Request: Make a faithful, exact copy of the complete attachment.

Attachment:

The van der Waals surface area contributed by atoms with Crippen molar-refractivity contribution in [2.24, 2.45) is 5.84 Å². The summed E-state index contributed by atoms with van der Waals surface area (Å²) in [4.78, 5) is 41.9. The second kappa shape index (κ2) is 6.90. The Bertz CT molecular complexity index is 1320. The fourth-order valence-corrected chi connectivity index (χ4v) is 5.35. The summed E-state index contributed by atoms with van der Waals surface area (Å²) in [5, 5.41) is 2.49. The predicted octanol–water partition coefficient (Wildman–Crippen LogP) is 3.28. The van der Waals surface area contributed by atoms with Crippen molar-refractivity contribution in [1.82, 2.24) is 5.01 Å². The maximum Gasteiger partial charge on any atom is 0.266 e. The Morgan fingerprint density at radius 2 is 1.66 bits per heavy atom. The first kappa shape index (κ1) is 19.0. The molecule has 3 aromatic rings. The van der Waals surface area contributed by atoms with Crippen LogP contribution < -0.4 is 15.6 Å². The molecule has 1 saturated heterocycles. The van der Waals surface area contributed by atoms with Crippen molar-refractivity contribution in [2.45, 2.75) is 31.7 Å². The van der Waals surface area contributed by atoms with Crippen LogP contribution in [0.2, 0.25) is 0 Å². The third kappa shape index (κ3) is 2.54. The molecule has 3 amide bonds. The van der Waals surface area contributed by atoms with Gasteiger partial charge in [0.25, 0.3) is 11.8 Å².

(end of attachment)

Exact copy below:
The van der Waals surface area contributed by atoms with Crippen molar-refractivity contribution in [2.24, 2.45) is 5.84 Å². The summed E-state index contributed by atoms with van der Waals surface area (Å²) in [4.78, 5) is 41.9. The second kappa shape index (κ2) is 6.90. The Bertz CT molecular complexity index is 1320. The fourth-order valence-corrected chi connectivity index (χ4v) is 5.35. The summed E-state index contributed by atoms with van der Waals surface area (Å²) in [5, 5.41) is 2.49. The predicted octanol–water partition coefficient (Wildman–Crippen LogP) is 3.28. The van der Waals surface area contributed by atoms with Crippen molar-refractivity contribution in [1.82, 2.24) is 5.01 Å². The maximum Gasteiger partial charge on any atom is 0.266 e. The Morgan fingerprint density at radius 2 is 1.66 bits per heavy atom. The first kappa shape index (κ1) is 19.0. The molecule has 3 aromatic rings. The van der Waals surface area contributed by atoms with Crippen LogP contribution < -0.4 is 15.6 Å². The molecule has 1 saturated heterocycles. The van der Waals surface area contributed by atoms with Crippen molar-refractivity contribution in [2.45, 2.75) is 31.7 Å². The van der Waals surface area contributed by atoms with Crippen LogP contribution in [0.2, 0.25) is 0 Å². The third kappa shape index (κ3) is 2.54. The molecule has 3 amide bonds. The van der Waals surface area contributed by atoms with Gasteiger partial charge in [0.25, 0.3) is 11.8 Å².